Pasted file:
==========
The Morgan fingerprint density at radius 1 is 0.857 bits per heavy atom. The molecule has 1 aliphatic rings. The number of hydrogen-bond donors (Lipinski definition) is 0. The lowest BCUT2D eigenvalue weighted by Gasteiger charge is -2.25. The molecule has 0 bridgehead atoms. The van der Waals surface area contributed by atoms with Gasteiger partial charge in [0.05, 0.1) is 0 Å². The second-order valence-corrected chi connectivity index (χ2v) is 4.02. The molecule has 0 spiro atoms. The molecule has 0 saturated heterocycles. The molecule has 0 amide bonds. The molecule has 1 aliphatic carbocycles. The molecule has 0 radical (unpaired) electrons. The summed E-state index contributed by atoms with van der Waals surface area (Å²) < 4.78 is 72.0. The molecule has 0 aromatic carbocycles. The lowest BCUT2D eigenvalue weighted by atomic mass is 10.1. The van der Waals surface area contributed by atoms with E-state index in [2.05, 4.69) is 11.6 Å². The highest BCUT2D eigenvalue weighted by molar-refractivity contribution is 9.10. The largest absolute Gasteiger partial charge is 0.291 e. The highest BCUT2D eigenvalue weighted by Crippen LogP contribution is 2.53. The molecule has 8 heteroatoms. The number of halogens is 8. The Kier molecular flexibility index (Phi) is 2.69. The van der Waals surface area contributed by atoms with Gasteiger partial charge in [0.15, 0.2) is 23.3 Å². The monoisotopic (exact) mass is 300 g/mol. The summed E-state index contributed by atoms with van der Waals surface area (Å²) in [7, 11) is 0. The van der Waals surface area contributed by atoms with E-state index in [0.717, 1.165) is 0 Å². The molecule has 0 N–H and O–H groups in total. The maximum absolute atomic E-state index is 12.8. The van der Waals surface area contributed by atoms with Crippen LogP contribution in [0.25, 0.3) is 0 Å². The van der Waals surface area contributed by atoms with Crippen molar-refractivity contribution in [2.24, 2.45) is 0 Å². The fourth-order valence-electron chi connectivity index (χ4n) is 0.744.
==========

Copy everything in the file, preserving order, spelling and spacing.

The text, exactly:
The Morgan fingerprint density at radius 1 is 0.857 bits per heavy atom. The molecule has 1 aliphatic rings. The number of hydrogen-bond donors (Lipinski definition) is 0. The lowest BCUT2D eigenvalue weighted by Gasteiger charge is -2.25. The molecule has 0 bridgehead atoms. The van der Waals surface area contributed by atoms with Gasteiger partial charge in [0.05, 0.1) is 0 Å². The second-order valence-corrected chi connectivity index (χ2v) is 4.02. The molecule has 0 spiro atoms. The molecule has 0 saturated heterocycles. The molecule has 0 amide bonds. The molecule has 1 aliphatic carbocycles. The molecule has 0 radical (unpaired) electrons. The summed E-state index contributed by atoms with van der Waals surface area (Å²) < 4.78 is 72.0. The molecule has 0 aromatic carbocycles. The lowest BCUT2D eigenvalue weighted by atomic mass is 10.1. The van der Waals surface area contributed by atoms with E-state index in [2.05, 4.69) is 11.6 Å². The highest BCUT2D eigenvalue weighted by molar-refractivity contribution is 9.10. The largest absolute Gasteiger partial charge is 0.291 e. The highest BCUT2D eigenvalue weighted by Crippen LogP contribution is 2.53. The molecule has 8 heteroatoms. The number of halogens is 8. The Kier molecular flexibility index (Phi) is 2.69. The van der Waals surface area contributed by atoms with Gasteiger partial charge in [0.15, 0.2) is 23.3 Å². The monoisotopic (exact) mass is 300 g/mol. The summed E-state index contributed by atoms with van der Waals surface area (Å²) in [7, 11) is 0. The van der Waals surface area contributed by atoms with E-state index in [0.717, 1.165) is 0 Å². The molecule has 0 N–H and O–H groups in total. The maximum absolute atomic E-state index is 12.8. The van der Waals surface area contributed by atoms with Crippen LogP contribution in [0.25, 0.3) is 0 Å². The van der Waals surface area contributed by atoms with Crippen molar-refractivity contribution in [2.24, 2.45) is 0 Å². The fourth-order valence-electron chi connectivity index (χ4n) is 0.744.